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This book on it’s own is truly a piece of art, with rustic photography on each page more beautiful than the last but once you start to indulge in these recipes you will have a new appreciation for all parts of the hog. A couple of my favorites so far are the smoked pork belly, Italian tomato pork chops, and the salted mocha biscotti and I even tried my hand at making my own lard, caramel fudge and pancetta.

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Pancetta in progress

Ok, so I know you are sick of listening to me rave about Beyond Bacon, so I will stop myself before I ramble on all day.  I love this book, and you clearly need it, luckily Matt and Stacy sent along an extra copy, so here is your chance to win one…

Beyond Bacon Cookbook Giveaway

Good luck!

 
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Posted by on June 18, 2013 in Bacon, Pork, Random

 

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Grilled Tri-Tip

Sorry I havent written in a very long time…did you miss me? Of course you did! I have been suffering from a condition known as “baby brain,” where my pregnant body has decided to shuttle all of my body’s resources into the new little parasite leaving me semi-retarded.  What brain function I do have left is reserved for focusing on all the sh*t I need to do/research/buy over the next few months…and housework, I really need to do some housework, when I have the energy, turning food into a human being is exhausting enough.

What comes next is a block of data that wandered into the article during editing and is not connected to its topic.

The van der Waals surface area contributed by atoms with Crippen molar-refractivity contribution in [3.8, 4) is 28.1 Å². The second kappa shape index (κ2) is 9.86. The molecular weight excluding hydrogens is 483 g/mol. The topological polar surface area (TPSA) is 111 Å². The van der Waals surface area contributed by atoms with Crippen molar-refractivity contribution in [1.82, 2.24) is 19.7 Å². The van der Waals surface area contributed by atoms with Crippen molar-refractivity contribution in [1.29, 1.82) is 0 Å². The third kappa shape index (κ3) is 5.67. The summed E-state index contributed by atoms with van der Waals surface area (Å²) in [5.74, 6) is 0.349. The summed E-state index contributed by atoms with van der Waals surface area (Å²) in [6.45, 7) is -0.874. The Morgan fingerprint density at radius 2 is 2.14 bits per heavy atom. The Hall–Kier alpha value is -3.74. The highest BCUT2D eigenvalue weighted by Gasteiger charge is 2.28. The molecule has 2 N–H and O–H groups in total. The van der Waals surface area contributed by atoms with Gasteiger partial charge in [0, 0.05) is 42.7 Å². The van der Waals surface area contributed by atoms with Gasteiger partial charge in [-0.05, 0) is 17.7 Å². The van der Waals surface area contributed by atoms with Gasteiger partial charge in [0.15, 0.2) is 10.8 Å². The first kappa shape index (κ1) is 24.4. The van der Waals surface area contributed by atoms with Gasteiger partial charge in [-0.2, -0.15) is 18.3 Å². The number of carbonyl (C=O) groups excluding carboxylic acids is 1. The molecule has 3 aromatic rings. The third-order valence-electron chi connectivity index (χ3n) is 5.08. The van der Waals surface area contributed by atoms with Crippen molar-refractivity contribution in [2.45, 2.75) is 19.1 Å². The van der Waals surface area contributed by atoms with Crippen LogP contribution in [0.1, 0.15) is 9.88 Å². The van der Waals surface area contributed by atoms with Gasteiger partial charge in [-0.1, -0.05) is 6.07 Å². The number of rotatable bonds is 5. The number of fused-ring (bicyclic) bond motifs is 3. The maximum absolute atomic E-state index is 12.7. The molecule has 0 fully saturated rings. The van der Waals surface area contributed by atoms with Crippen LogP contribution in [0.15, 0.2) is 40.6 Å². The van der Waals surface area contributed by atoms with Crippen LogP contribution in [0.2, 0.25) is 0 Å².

Now, the tri-tip is a seriously under-rated piece of meat.  It is part of the sirloin, and is (hands down) the best roast on a cow.  It is very well marbled, which means its tenderness rivals our beloved filet(at 1/4 the cost).

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After trimming any rouge hunks of fat, we rubbed ours with a good strong beef rub that had a lot of coarse ground malabar black pepper, salt, and garlic with just a little bit of chili powder, paprika, and onion powder. Then start up a dual zone fire on your grill, one side for searing and the other for cooking.

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We cooked the tri-tip for 5-7 minutes each side over high heat, then moved it over to indirect heat and threw in some cherry wood.  Let the tri-tip cook for another 20 minutes or so, or until the internal temp gets close to 140 on the thick end.